Arnold Schoenberg was a true eccentric in the classical music world. He was a composer, a teacher, a theorist, and even a painter (because one art form just wasn’t enough for him). But what he’s really famous for is his innovative approach to music composition, specifically his work in 12-tone music and serialism. Basically, he was the guy who said “screw tonality” and decided to do his own thing. And boy, did he ever.
Schoenberg’s 12-tone technique may seem like a strict, no-fun zone at first glance, but he saw it as a way to let his freak flag fly while still following some basic rules. He believed that tonal music relies on patterns, like arpeggios and scale passages, and that 12-tone music just shakes things up a bit (okay, a lot). Other composers also found 12-tone music to be pretty darn liberating and developed the concept of serialism, which involves using a series of musical elements like pitch, duration, and timbre in a predetermined order. It’s like a Choose Your Own Adventure book, but with music.
One of Schoenberg’s most famous works is “Pierrot Lunaire,” a collection of 21 poems set to music that features a voice accompanied by a small ensemble of instruments. The poems are written in German and tell the story of Pierrot, a character from commedia dell’arte, as he travels through a dreamlike world. The music for “Pierrot Lunaire” is atonal and also utilizes the twelve-tone technique, with the voice and instruments following the same tone row. It’s like a puzzle, but with sound.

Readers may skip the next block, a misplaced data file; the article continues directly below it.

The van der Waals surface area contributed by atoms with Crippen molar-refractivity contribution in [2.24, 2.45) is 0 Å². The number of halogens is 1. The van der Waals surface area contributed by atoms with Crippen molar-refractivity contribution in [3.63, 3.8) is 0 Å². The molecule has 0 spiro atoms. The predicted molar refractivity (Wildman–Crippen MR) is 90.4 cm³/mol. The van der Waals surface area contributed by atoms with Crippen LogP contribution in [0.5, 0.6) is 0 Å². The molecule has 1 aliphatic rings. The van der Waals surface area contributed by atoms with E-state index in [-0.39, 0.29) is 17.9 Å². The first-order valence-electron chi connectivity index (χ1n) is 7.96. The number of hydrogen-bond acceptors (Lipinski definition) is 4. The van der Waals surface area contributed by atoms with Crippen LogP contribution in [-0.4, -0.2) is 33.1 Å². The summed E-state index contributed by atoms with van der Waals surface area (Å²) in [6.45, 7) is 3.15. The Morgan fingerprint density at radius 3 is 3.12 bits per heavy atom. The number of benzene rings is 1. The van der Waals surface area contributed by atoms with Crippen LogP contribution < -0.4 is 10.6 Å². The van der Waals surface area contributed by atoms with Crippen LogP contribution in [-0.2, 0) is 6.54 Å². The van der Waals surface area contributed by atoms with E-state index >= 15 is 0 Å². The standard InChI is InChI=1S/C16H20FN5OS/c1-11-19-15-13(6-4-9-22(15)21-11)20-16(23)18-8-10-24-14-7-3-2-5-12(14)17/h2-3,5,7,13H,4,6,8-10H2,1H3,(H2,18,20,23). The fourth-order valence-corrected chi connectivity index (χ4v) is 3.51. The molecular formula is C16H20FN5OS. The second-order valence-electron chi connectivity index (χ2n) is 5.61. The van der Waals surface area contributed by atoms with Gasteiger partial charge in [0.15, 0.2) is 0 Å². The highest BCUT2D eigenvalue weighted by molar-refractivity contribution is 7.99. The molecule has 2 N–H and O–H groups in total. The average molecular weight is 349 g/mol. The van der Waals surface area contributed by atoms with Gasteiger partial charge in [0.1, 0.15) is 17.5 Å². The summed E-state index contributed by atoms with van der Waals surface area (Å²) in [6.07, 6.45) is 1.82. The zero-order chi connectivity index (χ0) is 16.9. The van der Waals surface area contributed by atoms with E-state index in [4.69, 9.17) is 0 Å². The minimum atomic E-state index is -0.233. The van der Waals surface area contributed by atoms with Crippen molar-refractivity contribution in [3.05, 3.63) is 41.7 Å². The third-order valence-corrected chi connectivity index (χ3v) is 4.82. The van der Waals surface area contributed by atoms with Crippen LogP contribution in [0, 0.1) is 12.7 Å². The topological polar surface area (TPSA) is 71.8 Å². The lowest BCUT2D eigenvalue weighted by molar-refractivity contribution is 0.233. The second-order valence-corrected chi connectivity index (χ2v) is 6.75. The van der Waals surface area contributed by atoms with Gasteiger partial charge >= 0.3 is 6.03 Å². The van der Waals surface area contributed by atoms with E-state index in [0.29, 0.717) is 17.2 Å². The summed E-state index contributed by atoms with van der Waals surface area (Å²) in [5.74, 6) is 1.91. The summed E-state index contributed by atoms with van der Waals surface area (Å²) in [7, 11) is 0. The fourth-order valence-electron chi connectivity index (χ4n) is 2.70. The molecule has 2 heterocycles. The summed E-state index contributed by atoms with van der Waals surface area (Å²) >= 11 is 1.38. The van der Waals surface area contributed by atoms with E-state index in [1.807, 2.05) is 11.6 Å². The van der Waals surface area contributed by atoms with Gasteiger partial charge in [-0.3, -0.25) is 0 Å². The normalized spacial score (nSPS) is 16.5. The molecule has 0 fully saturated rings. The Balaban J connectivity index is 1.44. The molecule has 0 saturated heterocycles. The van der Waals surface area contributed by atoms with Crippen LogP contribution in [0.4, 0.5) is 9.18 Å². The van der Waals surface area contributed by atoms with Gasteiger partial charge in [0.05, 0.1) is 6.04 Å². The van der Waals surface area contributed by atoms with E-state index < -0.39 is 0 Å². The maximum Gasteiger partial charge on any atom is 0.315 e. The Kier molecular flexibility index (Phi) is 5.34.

Another masterpiece by Schoenberg is “Verklärte Nacht,” a string sextet that tells the tragic story of a woman who must confess to her lover that she is pregnant with another man’s child. Despite the darkness of the subject matter, the music is full of emotion and beauty and is considered a masterpiece of the late romantic period. “Verklärte Nacht” does not fully abandon tonality, but does feature unconventional harmonic progressions and pushes the boundaries of traditional tonal structure. It’s like a rebellious teenager, but with notes.
In addition to his compositions, Schoenberg made significant contributions to music theory and education. He wrote several books on music theory and composition, including “Structural Functions of Harmony” and “Harmonielehre,” which are considered classics in the field. He was also a professor of music at the Berlin Academy of the Arts and later at the University of California, Los Angeles, where he taught a number of influential students, including John Cage and Leonard Bernstein. Basically, he was the cool music teacher that everyone wanted to have.
Despite facing criticism and confusion, Schoenberg remained unshaken in his commitment to pushing the boundaries of musical composition. He understood that true art has the power to transcend boundaries and bring people together, and he wasn’t afraid to shake things up a bit (or a lot). In fact, he embraced the “difficult” composer label with open arms, seeing it as a badge of honor. And we have to admit, there’s something kind of cool about being the black sheep of the classical music world. So let’s raise a glass (of schnapps, naturally) to Arnold Schoenberg, the composer who wasn’t afraid to be a little (or a lot) weird. Long live the weirdos!